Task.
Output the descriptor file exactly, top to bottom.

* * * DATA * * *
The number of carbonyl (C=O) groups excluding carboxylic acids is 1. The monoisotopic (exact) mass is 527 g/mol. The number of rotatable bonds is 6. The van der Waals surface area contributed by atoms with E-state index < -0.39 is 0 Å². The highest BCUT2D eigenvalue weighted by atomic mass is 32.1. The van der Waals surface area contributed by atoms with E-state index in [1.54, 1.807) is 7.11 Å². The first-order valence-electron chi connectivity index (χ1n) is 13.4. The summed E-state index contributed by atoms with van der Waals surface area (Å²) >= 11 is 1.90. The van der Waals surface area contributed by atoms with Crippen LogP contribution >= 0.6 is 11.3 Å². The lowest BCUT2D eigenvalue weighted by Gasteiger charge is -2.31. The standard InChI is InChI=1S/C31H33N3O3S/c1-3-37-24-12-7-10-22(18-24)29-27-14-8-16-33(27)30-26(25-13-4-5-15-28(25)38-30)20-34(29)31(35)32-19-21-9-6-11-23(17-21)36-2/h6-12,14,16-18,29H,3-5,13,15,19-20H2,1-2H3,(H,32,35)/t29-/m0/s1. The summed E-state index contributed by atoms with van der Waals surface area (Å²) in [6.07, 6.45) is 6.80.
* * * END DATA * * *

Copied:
The number of carbonyl (C=O) groups excluding carboxylic acids is 1. The monoisotopic (exact) mass is 527 g/mol. The number of rotatable bonds is 6. The van der Waals surface area contributed by atoms with E-state index < -0.39 is 0 Å². The highest BCUT2D eigenvalue weighted by atomic mass is 32.1. The van der Waals surface area contributed by atoms with E-state index in [1.54, 1.807) is 7.11 Å². The first-order valence-electron chi connectivity index (χ1n) is 13.4. The summed E-state index contributed by atoms with van der Waals surface area (Å²) >= 11 is 1.90. The van der Waals surface area contributed by atoms with Crippen LogP contribution >= 0.6 is 11.3 Å². The lowest BCUT2D eigenvalue weighted by Gasteiger charge is -2.31. The standard InChI is InChI=1S/C31H33N3O3S/c1-3-37-24-12-7-10-22(18-24)29-27-14-8-16-33(27)30-26(25-13-4-5-15-28(25)38-30)20-34(29)31(35)32-19-21-9-6-11-23(17-21)36-2/h6-12,14,16-18,29H,3-5,13,15,19-20H2,1-2H3,(H,32,35)/t29-/m0/s1. The summed E-state index contributed by atoms with van der Waals surface area (Å²) in [6.07, 6.45) is 6.80.